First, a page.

The Open Source Enterprise: Its Time Has Come - InformationWeek
Software // Operating Systems
12:30 PM
Connect Directly
Building Security for the IoT
Nov 09, 2017
In this webcast, experts discuss the most effective approaches to securing Internet-enabled system ...Read More>>

The Open Source Enterprise: Its Time Has Come

The problems that made open source code impractical for many businesses are falling away. Add in the 'cheaper' factor, and this should get interesting.

In an economic slowdown that's getting worse, open source matters, now more than ever. Only it's not in the way you think. Downloading "free" software has never been all that great a path to budget savings for most companies, given all the hidden costs that came with it.

What open source has long promised, and is only starting to deliver consistently to business, is an alternative both cheaper and more effective than proprietary code. Open source code still can't touch the scope of proprietary suites, but it's closing the technology gap. And being lightweight can be its own advantage, rather than throwing ever-more software and servers at a problem. With its transparent and standards-based development, open source code can cut the complexity and risk of custom coding for integration or niche needs.

And those hidden costs? The time it takes to vet a new piece of open source code, to nurture in-house experts who can test and integrate it, to negotiate solid technical support? It's getting easier for companies to get through all that, as open source code is no longer relegated to the fringe of the data center, running a few stray Web applications. Over just the last two years, open source has gone from illegal alien to full-blooded IT citizen. Think of the barriers to open source use that have faded in just the past year or two.

InformationWeek Reports

In intellectual property, all the noise about the illegitimacy of open source, how Microsoft found its code in Linux and other open source projects, has withered. Microsoft partnered with Novell, and skilled programmers within Microsoft's own ranks pointed out how much open source code is developed on Windows, and how much open source code interoperates with Windows. And everyone saw how, if Windows Server 2008 is to have a place in the data center, it will have to work with open source code. Proprietary software companies from Citrix to IBM to Sun proved their faith in community-built code by buying open source vendors.

In the courts, open source licenses got a boost this year when the U.S. Court of Appeals overturned a District Court ruling that had cast doubt on how enforceable open source licenses are. In Jacobsen v. Katzer, the court showed an understanding of open source code as a new form of intellectual property, one deserving of protection through the force of copyright.

In security, open source has been dogged by the notion that it didn't pay attention to exposures and vulnerabilities. Through a Homeland Security grant, Coverity, which sells software for spotting security flaws in code, tracked 55 million lines of code in 250 popular open source offerings over three years for security exposures. Apache, Linux, Samba, and many other of the best-known projects showed their defect counts declining rapidly and security standing improving. The Coverity counts finally let open source quantify its security compared with commercial code.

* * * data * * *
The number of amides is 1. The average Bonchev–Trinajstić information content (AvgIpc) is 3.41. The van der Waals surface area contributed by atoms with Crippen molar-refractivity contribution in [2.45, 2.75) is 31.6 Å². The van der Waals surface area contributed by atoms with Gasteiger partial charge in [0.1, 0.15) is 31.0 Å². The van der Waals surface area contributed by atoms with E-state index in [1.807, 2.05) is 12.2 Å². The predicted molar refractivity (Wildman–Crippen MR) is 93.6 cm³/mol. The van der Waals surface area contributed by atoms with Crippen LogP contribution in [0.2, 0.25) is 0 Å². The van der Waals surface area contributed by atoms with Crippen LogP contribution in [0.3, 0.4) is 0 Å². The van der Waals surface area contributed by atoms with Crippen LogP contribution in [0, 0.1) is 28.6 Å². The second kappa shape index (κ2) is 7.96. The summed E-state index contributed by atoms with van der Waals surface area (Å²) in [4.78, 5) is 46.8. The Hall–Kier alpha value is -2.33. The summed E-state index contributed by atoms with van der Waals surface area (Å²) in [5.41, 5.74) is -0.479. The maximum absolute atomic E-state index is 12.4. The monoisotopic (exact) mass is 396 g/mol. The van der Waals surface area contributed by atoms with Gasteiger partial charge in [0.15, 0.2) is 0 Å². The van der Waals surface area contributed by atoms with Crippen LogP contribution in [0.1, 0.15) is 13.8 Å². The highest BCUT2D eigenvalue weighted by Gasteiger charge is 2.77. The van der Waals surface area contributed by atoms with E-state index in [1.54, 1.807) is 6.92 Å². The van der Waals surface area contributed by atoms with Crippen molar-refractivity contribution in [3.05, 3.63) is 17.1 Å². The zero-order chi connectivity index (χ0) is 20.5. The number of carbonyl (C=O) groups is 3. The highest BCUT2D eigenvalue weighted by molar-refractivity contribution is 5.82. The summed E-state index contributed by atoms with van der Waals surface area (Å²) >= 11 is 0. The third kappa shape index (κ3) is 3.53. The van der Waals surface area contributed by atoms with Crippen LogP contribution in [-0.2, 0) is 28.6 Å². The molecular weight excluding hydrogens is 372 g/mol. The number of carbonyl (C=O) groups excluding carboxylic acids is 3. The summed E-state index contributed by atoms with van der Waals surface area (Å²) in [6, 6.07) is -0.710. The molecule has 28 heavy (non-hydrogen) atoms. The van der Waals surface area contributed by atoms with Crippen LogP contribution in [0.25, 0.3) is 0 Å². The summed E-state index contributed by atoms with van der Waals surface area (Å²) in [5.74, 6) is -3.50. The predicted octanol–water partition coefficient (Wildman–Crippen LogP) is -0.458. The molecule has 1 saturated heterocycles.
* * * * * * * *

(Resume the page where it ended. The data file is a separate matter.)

This overview of the market includes product tests and management strategies.
These developments make open source code a safer choice at a time when IT managers are looking for safe harbors.

Perhaps most important of all, it's not just the old standbys of open source driving this change. New open source products are competing directly with commercial code for such deep infrastructure roles as message routing and management (MuleSource's Mule and Apache's ServiceMix enterprise service buses), data integration (Jitterbit), application integration (Talend), and middleware (JBoss, Geronimo, GlassFish, SpringSource dmServer). There are even new models emerging, such as "aggregators" that combine the code from more than one open source project--such as content management, portal, and business intelligence--to create a new product.

As these risks and barriers fade, instead of being on the margin of the data center, open source is assuming tasks close to the heart of production systems. To see how open source is weaving its way into business infrastructure, look at Continental Airlines.

1 of 4
Comment  | 
Print  | 
More Insights
Newest First  |  Oldest First  |  Threaded View
How Enterprises Are Attacking the IT Security Enterprise
How Enterprises Are Attacking the IT Security Enterprise
To learn more about what organizations are doing to tackle attacks and threats we surveyed a group of 300 IT and infosec professionals to find out what their biggest IT security challenges are and what they're doing to defend against today's threats. Download the report to see what they're saying.
Register for InformationWeek Newsletters
White Papers
Current Issue
2017 State of IT Report
In today's technology-driven world, "innovation" has become a basic expectation. IT leaders are tasked with making technical magic, improving customer experience, and boosting the bottom line -- yet often without any increase to the IT budget. How are organizations striking the balance between new initiatives and cost control? Download our report to learn about the biggest challenges and how savvy IT executives are overcoming them.
Twitter Feed
Sponsored Live Streaming Video
Everything You've Been Told About Mobility Is Wrong
Attend this video symposium with Sean Wisdom, Global Director of Mobility Solutions, and learn about how you can harness powerful new products to mobilize your business potential.
Flash Poll